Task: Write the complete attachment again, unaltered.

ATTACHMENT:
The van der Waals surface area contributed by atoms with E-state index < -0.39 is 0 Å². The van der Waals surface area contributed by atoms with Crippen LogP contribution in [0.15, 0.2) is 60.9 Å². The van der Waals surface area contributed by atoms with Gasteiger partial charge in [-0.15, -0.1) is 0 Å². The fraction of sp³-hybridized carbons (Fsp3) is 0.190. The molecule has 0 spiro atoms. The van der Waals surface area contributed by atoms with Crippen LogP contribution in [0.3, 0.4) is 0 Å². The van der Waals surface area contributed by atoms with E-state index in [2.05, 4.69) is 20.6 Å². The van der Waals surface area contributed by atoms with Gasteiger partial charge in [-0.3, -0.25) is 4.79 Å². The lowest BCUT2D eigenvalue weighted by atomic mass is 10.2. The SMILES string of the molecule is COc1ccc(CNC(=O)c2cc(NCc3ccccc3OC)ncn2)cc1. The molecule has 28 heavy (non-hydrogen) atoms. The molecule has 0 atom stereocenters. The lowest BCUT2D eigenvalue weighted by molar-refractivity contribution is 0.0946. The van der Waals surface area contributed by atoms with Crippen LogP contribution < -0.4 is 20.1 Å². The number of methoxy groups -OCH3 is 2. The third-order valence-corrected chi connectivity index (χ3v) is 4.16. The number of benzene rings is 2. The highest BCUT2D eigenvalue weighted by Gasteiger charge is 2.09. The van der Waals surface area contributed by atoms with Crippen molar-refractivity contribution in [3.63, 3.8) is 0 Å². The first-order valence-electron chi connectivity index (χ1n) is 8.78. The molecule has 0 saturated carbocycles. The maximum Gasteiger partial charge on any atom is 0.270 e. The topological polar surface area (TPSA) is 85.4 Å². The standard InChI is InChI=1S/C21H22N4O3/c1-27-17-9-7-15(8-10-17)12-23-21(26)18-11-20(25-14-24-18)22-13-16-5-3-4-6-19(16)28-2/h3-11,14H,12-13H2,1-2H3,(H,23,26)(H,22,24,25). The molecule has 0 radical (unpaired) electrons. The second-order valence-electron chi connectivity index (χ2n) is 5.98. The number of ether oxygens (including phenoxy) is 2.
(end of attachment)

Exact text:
The van der Waals surface area contributed by atoms with E-state index < -0.39 is 0 Å². The van der Waals surface area contributed by atoms with Crippen LogP contribution in [0.15, 0.2) is 60.9 Å². The van der Waals surface area contributed by atoms with Gasteiger partial charge in [-0.15, -0.1) is 0 Å². The fraction of sp³-hybridized carbons (Fsp3) is 0.190. The molecule has 0 spiro atoms. The van der Waals surface area contributed by atoms with Crippen LogP contribution in [0.3, 0.4) is 0 Å². The van der Waals surface area contributed by atoms with E-state index in [2.05, 4.69) is 20.6 Å². The van der Waals surface area contributed by atoms with Gasteiger partial charge in [-0.3, -0.25) is 4.79 Å². The lowest BCUT2D eigenvalue weighted by atomic mass is 10.2. The SMILES string of the molecule is COc1ccc(CNC(=O)c2cc(NCc3ccccc3OC)ncn2)cc1. The molecule has 28 heavy (non-hydrogen) atoms. The molecule has 0 atom stereocenters. The lowest BCUT2D eigenvalue weighted by molar-refractivity contribution is 0.0946. The van der Waals surface area contributed by atoms with Crippen LogP contribution < -0.4 is 20.1 Å². The number of methoxy groups -OCH3 is 2. The third-order valence-corrected chi connectivity index (χ3v) is 4.16. The number of benzene rings is 2. The highest BCUT2D eigenvalue weighted by Gasteiger charge is 2.09. The van der Waals surface area contributed by atoms with Crippen molar-refractivity contribution in [3.63, 3.8) is 0 Å². The first-order valence-electron chi connectivity index (χ1n) is 8.78. The molecule has 0 saturated carbocycles. The maximum Gasteiger partial charge on any atom is 0.270 e. The topological polar surface area (TPSA) is 85.4 Å². The standard InChI is InChI=1S/C21H22N4O3/c1-27-17-9-7-15(8-10-17)12-23-21(26)18-11-20(25-14-24-18)22-13-16-5-3-4-6-19(16)28-2/h3-11,14H,12-13H2,1-2H3,(H,23,26)(H,22,24,25). The molecule has 0 radical (unpaired) electrons. The second-order valence-electron chi connectivity index (χ2n) is 5.98. The number of ether oxygens (including phenoxy) is 2.